US warns Pakistan to act against terror networks supported by ISI, or else
America sent a crystal clear message on Sunday to Islamabad: Act against terrorists or we will act unilaterally to 'disrupt and destroy' terrorist underpinnings in Pakistan backed by country's spy agency, the Inter-Services Intelligence (ISI).
New York: America, which sent Navy Seals to Abbottabad to slay the world's most wanted man Osama bin Laden, sent a crystal clear message on Sunday to Islamabad: Act against terrorists or we will act unilaterally to "disrupt and destroy" terrorist underpinnings in Pakistan backed by country's spy agency, the Inter-Services Intelligence (ISI).
Adam Szubin, the US under secretary for terrorism and financial intelligence, said at a talk at the Paul H Nitze School of Advanced International Studies, in Washington that the US was running out of patience with Pakistan's spy agency over militants that attack American soldiers in Afghanistan from safe asylums within Pakistani borders.
"The problem is that there are forces within the Pakistani government — specifically in Pakistan's Inter-Services Intelligence or ISI — that refuse to take steps against all the terrorist groups active in Pakistan, tolerating some groups or even worse," Szubin said emphatically over the weekend. "This is a distinction we cannot stand for."
"We continue to urge our partners in Pakistan to go after all terrorist networks operating in their country. We stand ready to help them. But there should be no doubt that while we remain committed to working with Pakistan to confront ongoing terrorist financing and operations, the US will not hesitate to act alone, when necessary to disrupt and destroy these networks," warned Szubin.
America has poured roughly $30 billion into the war on terror ally Pakistan's coffers since 2002, but this has done nothing to stop Pakistan from aiding a rogue's gallery of India-hating Kashmir jihadists and anti-American militants. The US is particularly exasperated because the Afghan Taliban and al Qaeda-linked Haqqani network still use Pakistan as safe havens from which to regularly launch attacks on US soldiers battling to stabilise Afghanistan.
In a sign of Washington's growing frustration with Islamabad for not acting against terrorism, the Pentagon on 3 August withheld $300 million in military assistance to Pakistan. Defence Secretary Ashton B Carter decided against making a certification to Congress citing the continuing operations of the Afghan Taliban and Haqqani militants on Pakistani soil.
In a diplomatic victory for India, the world has largely seen through how Pakistan cradles the "Ivy League of terrorism." Pakistan has suffered near isolation since the Modi government responded to the Uri attack by destroying terrorist launch pads across the Kashmir border on 18 September.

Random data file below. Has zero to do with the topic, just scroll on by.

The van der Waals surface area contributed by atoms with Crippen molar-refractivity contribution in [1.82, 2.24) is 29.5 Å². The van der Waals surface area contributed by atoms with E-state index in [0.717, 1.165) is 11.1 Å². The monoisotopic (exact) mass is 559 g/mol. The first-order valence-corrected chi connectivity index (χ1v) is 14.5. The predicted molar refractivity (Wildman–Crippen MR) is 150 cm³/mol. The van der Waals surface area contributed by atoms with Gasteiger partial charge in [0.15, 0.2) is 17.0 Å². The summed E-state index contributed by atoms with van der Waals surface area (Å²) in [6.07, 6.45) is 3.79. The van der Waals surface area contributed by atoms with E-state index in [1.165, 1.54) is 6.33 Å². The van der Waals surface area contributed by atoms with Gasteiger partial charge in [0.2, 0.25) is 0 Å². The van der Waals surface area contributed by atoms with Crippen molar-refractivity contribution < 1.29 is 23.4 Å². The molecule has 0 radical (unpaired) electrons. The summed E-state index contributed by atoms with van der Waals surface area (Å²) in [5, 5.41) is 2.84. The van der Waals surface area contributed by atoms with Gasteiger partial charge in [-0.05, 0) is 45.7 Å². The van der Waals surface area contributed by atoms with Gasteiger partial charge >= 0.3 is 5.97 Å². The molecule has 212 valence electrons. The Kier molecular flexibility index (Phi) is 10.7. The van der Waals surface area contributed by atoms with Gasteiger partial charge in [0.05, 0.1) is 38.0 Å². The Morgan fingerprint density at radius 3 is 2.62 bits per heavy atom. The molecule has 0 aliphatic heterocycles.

According to analysts, the Obama administration is likely to keep the money tap firmly turned off till Pakistan offers the United States big terrorist scalps or cuts off the emboldened, hell-raising Afghan Taliban. Meanwhile, Pakistan's humiliation and growing isolation have been underscored with neighbours India, Bangladesh, Afghanistan and Bhutan all pulling out of the South Asian Association for Regional Cooperation (Saarc), in Islamabad, in November citing growing cross-border terrorism.
The United States, over the weekend, called out Pakistan's propensity to go after terrorists selectively and harbour several militant groups as strategic tools against India and the United States in Afghanistan.
"Pakistan has achieved success in its ongoing operations against traditional terrorist safe havens in northwest Pakistan. It has officially designated Islamic State as a terrorist organisation. And it has gone after the funding and operational capabilities of Tehrik-e-Taliban Pakistan," said Szubin.
"It has not placed adequate pressure on the Haqqani network of militants to prevent them from plotting attacks in neighbouring Afghanistan," added the US under secretary on countering the financing of terrorism.
Islamabad has put all its resources behind fighting the Tehrik-e-Taliban as the group target's the Pakistani state which it wants to topple to enforce tenets of Sharia law. The ISI, on the other hand, uses intelligence selectively to allow the Haqqani network and militant groups like the Lashkar-e-Taiba to flourish.
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